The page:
My Mr. Coffee traditional brewing coffee maker broke the other day, and it was the best thing that has ever happened in my “Coffee World!” I have to admit that I was a bit aggravated, because the coffee maker was only a few years old and I paid around $60 dollars for it. But, a small blessing in disguise? I would say so.
I love coffee. I respond well to it. It keeps me alert and coffee is packed with antioxidants. Studies go back and forth regarding the health benefits of coffee, but the benefits likely outweigh the risks (however, individuals do differ). Plus, I simply love the taste of coffee made from freshly grounded, organic coffee beans. So much, I don’t even add cream or sugar.
While doing research to find a new coffee maker, I was considering investing in a Keurig maker. After a few minutes of investigation, I quickly changed my mind. The makers are expensive, the coffee cups are expensive and I’m not so sure that I want to drink coffee made from grounds stored and brewed from a small plastic container. So while hoping for “modern” ways of making coffee, I was surprised to come across an “old” way of brewing that is now becoming popular.
Lifehacker.com had a poll that allowed readers to rate methods of brewing coffee, and the use of a Moka Pot was at the top of the list. I figured that if it was that good, it must also be expensive. To my surprise, a Moka Pot can be purchased for as little as $30! So after seeing the price, I read on…
Looking over the brewing instructions, making coffee seemed easy and natural. You place your ground (hopefully freshly grounded) coffee grinds into a strainer, fill the bottom with water, screw on the top pot and place on the stove over medium to high heat. After 5 minutes or so, steam passes through the coffee grounds in the filter and collects into the top pot. Remove from the stove when done and serve!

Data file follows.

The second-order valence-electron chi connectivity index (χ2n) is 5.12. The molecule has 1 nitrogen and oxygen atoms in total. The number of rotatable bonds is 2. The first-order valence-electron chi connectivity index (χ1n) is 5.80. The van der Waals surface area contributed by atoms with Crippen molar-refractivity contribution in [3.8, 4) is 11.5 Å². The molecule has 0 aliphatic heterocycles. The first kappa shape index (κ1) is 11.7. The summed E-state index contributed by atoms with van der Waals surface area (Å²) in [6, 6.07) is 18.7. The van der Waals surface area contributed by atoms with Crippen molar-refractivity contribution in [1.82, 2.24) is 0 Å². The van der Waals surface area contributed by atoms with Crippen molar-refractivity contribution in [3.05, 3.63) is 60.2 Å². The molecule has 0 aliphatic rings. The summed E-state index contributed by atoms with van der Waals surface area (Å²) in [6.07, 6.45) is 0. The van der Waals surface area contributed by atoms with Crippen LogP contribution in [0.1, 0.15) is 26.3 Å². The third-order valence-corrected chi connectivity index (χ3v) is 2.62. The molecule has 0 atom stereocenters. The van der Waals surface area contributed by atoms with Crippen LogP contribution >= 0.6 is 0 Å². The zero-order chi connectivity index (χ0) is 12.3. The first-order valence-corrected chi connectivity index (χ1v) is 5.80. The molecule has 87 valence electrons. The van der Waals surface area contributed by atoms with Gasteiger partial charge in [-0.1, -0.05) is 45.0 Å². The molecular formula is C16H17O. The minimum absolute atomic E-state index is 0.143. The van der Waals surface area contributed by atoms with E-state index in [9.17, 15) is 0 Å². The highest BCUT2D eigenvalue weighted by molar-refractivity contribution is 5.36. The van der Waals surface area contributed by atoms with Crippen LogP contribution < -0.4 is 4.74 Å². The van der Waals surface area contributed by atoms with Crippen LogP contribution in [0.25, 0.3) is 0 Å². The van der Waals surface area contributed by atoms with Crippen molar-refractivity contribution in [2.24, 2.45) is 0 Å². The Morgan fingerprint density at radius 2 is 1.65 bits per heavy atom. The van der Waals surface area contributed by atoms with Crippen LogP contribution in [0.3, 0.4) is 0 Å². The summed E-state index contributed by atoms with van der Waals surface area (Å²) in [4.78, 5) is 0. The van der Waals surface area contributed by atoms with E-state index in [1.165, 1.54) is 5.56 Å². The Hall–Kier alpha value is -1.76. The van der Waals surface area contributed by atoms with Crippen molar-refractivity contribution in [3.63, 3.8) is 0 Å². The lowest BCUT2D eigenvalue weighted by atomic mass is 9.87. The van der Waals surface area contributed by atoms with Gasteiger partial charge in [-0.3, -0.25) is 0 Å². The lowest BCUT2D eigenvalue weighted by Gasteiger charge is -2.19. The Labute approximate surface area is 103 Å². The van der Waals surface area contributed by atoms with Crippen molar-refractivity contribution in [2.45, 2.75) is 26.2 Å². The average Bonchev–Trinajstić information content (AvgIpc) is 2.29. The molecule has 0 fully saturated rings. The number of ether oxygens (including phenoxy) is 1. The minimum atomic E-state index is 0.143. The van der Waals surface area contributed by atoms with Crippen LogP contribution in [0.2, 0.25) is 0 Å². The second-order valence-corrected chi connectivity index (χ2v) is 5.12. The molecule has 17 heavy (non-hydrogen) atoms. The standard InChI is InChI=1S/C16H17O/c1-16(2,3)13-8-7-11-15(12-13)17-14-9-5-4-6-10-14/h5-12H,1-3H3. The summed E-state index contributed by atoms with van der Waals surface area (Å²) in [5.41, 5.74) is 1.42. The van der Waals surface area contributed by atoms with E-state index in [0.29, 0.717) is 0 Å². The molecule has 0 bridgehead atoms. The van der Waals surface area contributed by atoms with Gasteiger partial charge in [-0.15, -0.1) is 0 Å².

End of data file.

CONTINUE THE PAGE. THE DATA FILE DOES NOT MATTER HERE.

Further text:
Seemed interesting, natural and cheap. What was there to lose? So I bought one.
And this has been one of my best purchases ever. I have never had coffee that had as much character, balance, freshness and jolt as a cup made with a Moka Pot. The taste is literally at a level of purity that I didn’t know existed. It’s hard to explain without being too dramatic, but wow! I must say, that I really look forward to my next cup.
Finally, cleaning the Moka Pot is easy. Dump the grounds, rinse with water and let dry. The instructions actually discourage using soap or a dishwasher, because the aluminum pot becomes “seasoned” with the coffee aroma. This results in even better future brews. Long-term maintenance only requires an infrequent changing of a rubber gasket that is used to seal the steam in the pot. This only costs a few dollars to replace.
I definitely recommend making a small investment in a Moka Pot if you have any interest in coffee. It is well worth it.
Thank you inventor Luigi De Ponti for your genius. There is not turning back for me!